Investors went scurrying, leading to a 4.2 percent drop in its stock value.
Fastenal Co. said Friday that a slight dip in its second-quarter profit margin may persist as it presses for sales growth in the reviving economy.
But that message spooked investors, leading to a 4.2 percent decline in the company’s stock. It was the sharpest drop in nearly six months for the stock and came on four times its normal trading volume.
“There are always competing priorities within any organization; for us, two of those priorities are sales growth and gross profit,” Fastenal said in a statement. “Today the dial is closer to sales growth, and this is reflected in a lower gross profit percentage.”
The performance of the Winona-based seller of construction and industrial supplies is widely seen as a bellwether for manufacturing and building sectors.
Fastenal’s net profit grew 8 percent to $130.5 million, or 44 cents a share, in the April-to-June period, in line with analysts’ forecasts. Sales grew 12 percent to $949.9 million.
But the company’s gross profit margin came in at 50.8 percent, the first time since the end of 2009 that it fell below the typical 51-53 percent range. The company cited changes in its product mix and “a strong sales growth emphasis” for the dip.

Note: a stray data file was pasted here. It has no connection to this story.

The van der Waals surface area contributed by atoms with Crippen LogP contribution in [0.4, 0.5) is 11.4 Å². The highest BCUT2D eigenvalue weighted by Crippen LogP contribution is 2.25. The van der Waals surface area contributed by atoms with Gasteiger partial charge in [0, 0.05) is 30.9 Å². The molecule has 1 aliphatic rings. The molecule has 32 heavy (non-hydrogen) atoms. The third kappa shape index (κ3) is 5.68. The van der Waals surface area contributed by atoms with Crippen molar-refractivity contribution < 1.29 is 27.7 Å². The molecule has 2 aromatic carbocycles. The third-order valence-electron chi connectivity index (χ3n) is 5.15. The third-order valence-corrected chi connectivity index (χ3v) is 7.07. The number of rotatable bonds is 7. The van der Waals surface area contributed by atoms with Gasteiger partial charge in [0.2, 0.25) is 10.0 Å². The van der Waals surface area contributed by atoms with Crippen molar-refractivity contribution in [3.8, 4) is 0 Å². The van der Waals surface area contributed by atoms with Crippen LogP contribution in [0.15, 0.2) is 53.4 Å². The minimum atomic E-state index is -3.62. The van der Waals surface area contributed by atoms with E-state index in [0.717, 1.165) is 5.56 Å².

As the company spends more money to facilitate sales growth in the coming quarters, Fastenal said, “The bottom half, and possibly just below the range, is a likely outcome for the short term.”
The company said it continues to rely less on stores and more on its industrial vending operation, in which protective gear and products used by factory workers are sold in the plants themselves.
Fastenal said the vending machines, along with contracted delivery service to factories and construction sites, are retaining customers at a higher rate.
The company also continues to shuffle its store locations in response to performance measures and shifts in customer demand. It said it closed eight stores during the latest quarter, though it had opened others and overall store-derived revenue grew. At the end of the period, Fastenal had 2,684 stores, down from 2,687 at the start of the year.
Separately, the company said it was trying to shorten the time in which it is paid for goods, which it said has grown in recent years as large customers pressed Fastenal for terms that included a longer time to make payments.
“We have had similar short-term accounts receivable challenges in the past, and we have found ways to counteract the issue,” the company said.
Evan Ramstad • 612-673-4241